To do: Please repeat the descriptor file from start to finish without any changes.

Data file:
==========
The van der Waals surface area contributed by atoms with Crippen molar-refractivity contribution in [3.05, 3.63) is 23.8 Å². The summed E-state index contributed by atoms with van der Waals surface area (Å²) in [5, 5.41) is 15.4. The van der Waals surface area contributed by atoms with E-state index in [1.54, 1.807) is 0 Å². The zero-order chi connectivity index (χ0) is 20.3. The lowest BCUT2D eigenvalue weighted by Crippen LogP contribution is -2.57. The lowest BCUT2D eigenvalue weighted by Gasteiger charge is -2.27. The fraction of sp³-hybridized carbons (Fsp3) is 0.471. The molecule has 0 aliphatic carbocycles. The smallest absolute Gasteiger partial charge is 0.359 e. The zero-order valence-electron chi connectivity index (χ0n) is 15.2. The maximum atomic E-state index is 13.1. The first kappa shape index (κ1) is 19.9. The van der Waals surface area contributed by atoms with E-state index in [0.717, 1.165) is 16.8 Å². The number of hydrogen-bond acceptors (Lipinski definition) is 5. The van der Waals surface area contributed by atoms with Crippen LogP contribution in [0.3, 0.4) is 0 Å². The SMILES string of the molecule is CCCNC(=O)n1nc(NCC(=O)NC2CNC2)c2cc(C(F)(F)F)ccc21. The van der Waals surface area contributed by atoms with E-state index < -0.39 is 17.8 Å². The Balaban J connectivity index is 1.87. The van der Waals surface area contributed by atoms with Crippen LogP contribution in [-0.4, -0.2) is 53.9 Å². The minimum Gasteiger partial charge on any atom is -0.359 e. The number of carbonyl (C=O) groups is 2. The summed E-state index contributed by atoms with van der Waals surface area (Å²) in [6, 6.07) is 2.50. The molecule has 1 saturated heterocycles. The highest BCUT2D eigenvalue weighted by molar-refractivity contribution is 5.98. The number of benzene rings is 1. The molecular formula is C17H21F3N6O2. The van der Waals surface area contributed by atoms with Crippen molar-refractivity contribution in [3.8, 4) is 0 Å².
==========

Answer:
The van der Waals surface area contributed by atoms with Crippen molar-refractivity contribution in [3.05, 3.63) is 23.8 Å². The summed E-state index contributed by atoms with van der Waals surface area (Å²) in [5, 5.41) is 15.4. The van der Waals surface area contributed by atoms with E-state index in [1.54, 1.807) is 0 Å². The zero-order chi connectivity index (χ0) is 20.3. The lowest BCUT2D eigenvalue weighted by Crippen LogP contribution is -2.57. The lowest BCUT2D eigenvalue weighted by Gasteiger charge is -2.27. The fraction of sp³-hybridized carbons (Fsp3) is 0.471. The molecule has 0 aliphatic carbocycles. The smallest absolute Gasteiger partial charge is 0.359 e. The zero-order valence-electron chi connectivity index (χ0n) is 15.2. The maximum atomic E-state index is 13.1. The first kappa shape index (κ1) is 19.9. The van der Waals surface area contributed by atoms with E-state index in [0.717, 1.165) is 16.8 Å². The number of hydrogen-bond acceptors (Lipinski definition) is 5. The van der Waals surface area contributed by atoms with Crippen LogP contribution in [0.3, 0.4) is 0 Å². The SMILES string of the molecule is CCCNC(=O)n1nc(NCC(=O)NC2CNC2)c2cc(C(F)(F)F)ccc21. The van der Waals surface area contributed by atoms with E-state index < -0.39 is 17.8 Å². The Balaban J connectivity index is 1.87. The van der Waals surface area contributed by atoms with Crippen LogP contribution in [-0.4, -0.2) is 53.9 Å². The minimum Gasteiger partial charge on any atom is -0.359 e. The number of carbonyl (C=O) groups is 2. The summed E-state index contributed by atoms with van der Waals surface area (Å²) in [6, 6.07) is 2.50. The molecule has 1 saturated heterocycles. The highest BCUT2D eigenvalue weighted by molar-refractivity contribution is 5.98. The number of benzene rings is 1. The molecular formula is C17H21F3N6O2. The van der Waals surface area contributed by atoms with Crippen molar-refractivity contribution in [3.8, 4) is 0 Å².